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dc.contributor.authorEvers-King, Hayley
dc.contributor.authorMartinez-Vicente, Victor
dc.contributor.authorBrewin, Robert J. W.
dc.contributor.authorDall’Olmo, Giorgio
dc.contributor.authorHickman, Anna E.
dc.contributor.authorJackson, Thomas
dc.contributor.authorKostadinov, Tihomir S.
dc.contributor.authorKrasemann, Hajo
dc.contributor.authorLoisel, Hubert
dc.contributor.authorRöttgers, Rüdiger
dc.contributor.authorRoy, Shovonlal
dc.contributor.authorStramski, Dariusz
dc.contributor.authorThomalla, Sandy
dc.contributor.authorPlatt, Trevor
dc.contributor.authorSathyendranath, Shubha
dc.identifier.citationEvers-King, H,; Martinez-Vicente, V.; Brewin, R.J.W. et al (2017) Validation and Intercomparison of Ocean Color Algorithms for Estimating Particulate Organc Carbon in the Oceans. Frontiers in Marine Science, 4:251, 20pp. DOI: 10.3389/fmars.2017.00251en_US
dc.description.abstractParticulate Organic Carbon (POC) plays a vital role in the ocean carbon cycle. Though relatively small compared with other carbon pools, the POC pool is responsible for large fluxes and is linked to many important ocean biogeochemical processes. The satellite ocean-color signal is influenced by particle composition, size, and concentration and provides a way to observe variability in the POC pool at a range of temporal and spatial scales. To provide accurate estimates of POC concentration from satellite ocean color data requires algorithms that are well validated, with uncertainties characterized. Here, a number of algorithms to derive POC using different optical variables are applied to merged satellite ocean color data provided by the Ocean Color Climate Change Initiative (OC-CCI) and validated against the largest database of in situ POC measurements currently available. The results of this validation exercise indicate satisfactory levels of performance from several algorithms (highest performance was observed from the algorithms of Loisel et al., 2002; Stramski et al., 2008) and uncertainties that are within the requirements of the user community. Estimates of the standing stock of the POC can be made by applying these algorithms, and yield an estimated mixed-layer integrated global stock of POC between 0.77 and 1.3 Pg C of carbon. Performance of the algorithms vary regionally, suggesting that blending of region-specific algorithms may provide the best way forward for generating global POC products.en_US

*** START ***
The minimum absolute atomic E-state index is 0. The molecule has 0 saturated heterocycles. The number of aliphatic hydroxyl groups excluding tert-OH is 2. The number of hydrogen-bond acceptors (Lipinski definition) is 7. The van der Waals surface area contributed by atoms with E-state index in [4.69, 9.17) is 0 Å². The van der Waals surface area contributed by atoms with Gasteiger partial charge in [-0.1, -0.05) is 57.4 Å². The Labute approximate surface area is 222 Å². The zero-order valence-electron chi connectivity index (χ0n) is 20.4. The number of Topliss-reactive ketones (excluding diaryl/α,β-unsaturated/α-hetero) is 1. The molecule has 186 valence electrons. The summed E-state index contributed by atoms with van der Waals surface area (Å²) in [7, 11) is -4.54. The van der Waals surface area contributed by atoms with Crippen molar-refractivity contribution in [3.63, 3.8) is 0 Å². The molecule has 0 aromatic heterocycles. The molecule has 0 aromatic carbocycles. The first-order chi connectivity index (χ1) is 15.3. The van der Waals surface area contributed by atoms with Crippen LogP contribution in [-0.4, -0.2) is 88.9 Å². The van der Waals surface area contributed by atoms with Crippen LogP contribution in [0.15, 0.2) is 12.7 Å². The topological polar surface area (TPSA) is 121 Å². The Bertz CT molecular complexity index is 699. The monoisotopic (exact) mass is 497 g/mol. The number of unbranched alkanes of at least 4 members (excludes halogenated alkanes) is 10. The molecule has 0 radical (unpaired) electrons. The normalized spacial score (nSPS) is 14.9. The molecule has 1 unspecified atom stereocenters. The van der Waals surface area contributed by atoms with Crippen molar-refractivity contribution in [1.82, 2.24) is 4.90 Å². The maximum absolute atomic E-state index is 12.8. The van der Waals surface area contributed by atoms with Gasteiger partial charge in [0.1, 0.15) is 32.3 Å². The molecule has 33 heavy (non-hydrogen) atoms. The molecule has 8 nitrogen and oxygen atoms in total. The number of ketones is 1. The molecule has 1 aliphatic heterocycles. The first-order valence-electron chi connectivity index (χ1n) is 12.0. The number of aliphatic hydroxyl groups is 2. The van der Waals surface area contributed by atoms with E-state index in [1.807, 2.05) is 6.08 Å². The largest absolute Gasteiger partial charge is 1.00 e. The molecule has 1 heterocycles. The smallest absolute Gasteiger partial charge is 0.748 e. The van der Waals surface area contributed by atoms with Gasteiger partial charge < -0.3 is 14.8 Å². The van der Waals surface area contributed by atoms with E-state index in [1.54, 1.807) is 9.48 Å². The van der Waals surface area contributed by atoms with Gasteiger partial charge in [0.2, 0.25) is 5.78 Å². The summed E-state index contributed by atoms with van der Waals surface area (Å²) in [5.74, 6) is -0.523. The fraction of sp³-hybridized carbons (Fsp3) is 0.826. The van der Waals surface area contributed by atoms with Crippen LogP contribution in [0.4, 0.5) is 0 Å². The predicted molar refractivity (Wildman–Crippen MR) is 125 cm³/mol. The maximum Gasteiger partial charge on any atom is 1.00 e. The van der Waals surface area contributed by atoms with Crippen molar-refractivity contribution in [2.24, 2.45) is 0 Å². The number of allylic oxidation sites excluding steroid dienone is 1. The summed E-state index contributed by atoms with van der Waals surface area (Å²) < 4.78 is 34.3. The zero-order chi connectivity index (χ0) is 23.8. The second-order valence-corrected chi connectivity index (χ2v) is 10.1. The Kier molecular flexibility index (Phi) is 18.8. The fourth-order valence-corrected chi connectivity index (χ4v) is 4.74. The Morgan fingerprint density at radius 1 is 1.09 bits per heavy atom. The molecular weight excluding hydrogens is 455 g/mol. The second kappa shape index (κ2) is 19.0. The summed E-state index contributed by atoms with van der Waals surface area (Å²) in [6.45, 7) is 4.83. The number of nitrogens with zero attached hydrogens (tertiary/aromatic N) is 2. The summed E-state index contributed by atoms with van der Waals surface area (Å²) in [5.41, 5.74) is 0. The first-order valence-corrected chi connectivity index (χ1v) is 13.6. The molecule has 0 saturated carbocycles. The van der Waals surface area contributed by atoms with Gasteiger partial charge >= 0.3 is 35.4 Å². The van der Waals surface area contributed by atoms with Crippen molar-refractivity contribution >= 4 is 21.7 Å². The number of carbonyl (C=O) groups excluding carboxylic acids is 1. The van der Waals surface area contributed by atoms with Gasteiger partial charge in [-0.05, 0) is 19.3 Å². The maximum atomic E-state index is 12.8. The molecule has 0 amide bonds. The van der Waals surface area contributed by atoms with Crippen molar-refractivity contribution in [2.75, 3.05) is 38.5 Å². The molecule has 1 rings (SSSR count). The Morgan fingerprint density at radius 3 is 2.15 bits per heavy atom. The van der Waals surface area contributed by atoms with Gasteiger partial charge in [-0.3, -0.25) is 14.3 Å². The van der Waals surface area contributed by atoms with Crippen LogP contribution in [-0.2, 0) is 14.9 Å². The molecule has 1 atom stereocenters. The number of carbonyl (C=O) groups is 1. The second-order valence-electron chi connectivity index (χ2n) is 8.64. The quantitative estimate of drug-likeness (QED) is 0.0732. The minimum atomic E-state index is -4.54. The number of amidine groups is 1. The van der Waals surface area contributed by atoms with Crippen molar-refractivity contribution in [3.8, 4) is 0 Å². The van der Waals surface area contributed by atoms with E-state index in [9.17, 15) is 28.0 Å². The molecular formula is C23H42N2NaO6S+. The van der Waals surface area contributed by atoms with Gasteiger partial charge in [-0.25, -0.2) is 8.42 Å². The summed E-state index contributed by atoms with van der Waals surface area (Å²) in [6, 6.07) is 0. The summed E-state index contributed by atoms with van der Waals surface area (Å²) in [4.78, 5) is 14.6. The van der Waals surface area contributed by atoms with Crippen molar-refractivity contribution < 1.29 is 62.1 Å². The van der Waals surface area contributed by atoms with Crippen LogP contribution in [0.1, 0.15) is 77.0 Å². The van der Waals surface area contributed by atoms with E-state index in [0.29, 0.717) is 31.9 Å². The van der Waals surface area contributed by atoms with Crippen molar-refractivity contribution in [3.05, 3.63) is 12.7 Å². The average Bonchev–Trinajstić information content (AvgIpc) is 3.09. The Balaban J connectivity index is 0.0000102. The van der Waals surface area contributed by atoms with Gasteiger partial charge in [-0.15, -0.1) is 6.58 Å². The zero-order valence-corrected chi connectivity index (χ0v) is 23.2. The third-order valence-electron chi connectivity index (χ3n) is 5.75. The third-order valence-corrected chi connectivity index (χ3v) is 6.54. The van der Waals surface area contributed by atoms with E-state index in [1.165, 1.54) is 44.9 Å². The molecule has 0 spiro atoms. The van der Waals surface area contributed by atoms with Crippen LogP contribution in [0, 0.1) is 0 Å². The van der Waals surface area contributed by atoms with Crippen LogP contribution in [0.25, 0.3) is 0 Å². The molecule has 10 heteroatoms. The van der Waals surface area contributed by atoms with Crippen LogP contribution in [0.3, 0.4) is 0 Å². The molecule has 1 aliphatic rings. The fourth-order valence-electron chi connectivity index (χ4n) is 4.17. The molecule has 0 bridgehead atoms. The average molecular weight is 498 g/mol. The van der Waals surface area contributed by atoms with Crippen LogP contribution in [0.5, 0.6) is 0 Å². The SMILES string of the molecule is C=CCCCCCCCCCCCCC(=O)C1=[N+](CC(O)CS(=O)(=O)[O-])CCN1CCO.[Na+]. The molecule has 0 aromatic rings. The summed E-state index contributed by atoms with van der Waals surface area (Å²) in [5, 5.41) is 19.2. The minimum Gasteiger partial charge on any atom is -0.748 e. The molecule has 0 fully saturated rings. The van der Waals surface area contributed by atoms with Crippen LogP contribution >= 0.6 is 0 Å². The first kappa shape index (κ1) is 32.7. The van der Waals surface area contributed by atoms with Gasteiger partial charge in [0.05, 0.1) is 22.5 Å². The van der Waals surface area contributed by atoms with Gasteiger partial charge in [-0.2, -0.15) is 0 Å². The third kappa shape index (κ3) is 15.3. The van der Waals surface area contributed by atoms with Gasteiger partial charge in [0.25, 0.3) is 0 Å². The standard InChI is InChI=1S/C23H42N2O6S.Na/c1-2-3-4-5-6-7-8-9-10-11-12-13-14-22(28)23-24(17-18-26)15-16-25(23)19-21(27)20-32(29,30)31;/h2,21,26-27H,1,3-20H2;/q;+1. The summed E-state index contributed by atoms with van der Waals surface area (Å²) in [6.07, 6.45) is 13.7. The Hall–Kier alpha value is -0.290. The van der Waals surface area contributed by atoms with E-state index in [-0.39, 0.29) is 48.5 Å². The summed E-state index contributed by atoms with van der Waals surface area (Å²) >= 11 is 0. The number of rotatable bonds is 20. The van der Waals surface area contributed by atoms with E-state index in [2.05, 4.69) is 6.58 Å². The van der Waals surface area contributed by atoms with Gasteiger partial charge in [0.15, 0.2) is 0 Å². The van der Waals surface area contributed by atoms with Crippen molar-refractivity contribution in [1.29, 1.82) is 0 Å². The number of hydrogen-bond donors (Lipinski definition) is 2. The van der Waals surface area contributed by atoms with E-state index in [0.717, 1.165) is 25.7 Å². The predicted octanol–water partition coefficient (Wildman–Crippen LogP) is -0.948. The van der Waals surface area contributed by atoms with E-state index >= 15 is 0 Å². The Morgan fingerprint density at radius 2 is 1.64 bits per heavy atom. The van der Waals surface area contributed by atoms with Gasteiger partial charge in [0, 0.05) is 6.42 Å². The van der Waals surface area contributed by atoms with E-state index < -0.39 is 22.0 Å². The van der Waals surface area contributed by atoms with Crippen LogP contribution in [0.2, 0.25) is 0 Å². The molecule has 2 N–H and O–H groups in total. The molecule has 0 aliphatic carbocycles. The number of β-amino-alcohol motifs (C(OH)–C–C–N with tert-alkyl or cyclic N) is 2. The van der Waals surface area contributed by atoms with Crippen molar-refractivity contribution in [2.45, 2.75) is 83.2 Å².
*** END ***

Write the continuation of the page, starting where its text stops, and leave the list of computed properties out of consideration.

dc.rightsAttribution 4.0 International*
dc.subject.otherSatellite ocean colouren_US
dc.subject.otherParticulate organic carbonen_US
dc.subject.otherBio-optical algorithmsen_US
dc.subject.otherEssential climate variables (ECV)en_US
dc.titleValidation and Intercomparison of Ocean Color Algorithms for Estimating Particulate Organic Carbon in the Oceans.en_US
dc.typeJournal Contributionen_US
dc.subject.parameterDisciplineParameter Discipline::Biological oceanography::Phytoplanktonen_US
dc.subject.dmProcessesData Management Practices::Data acquisitionen_US
dc.bibliographicCitation.titleFrontiers in Marine Scienceen_US
dc.bibliographicCitation.issueArticle 251en_US
dc.description.eovPhytoplankton biomass and diversityen_US
dc.description.eovParticulate matteren_US
dc.description.eovOcean colouren_US
dc.description.maturitylevelTRL 8 Actual system completed and "mission qualified" through test and demonstration in an operational environment (ground or space)en_US
dc.description.bptypeManual (incl. handbook, guide, cookbook etc)en_US Evers-King

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Attribution 4.0 International
Except where otherwise noted, this item's license is described as Attribution 4.0 International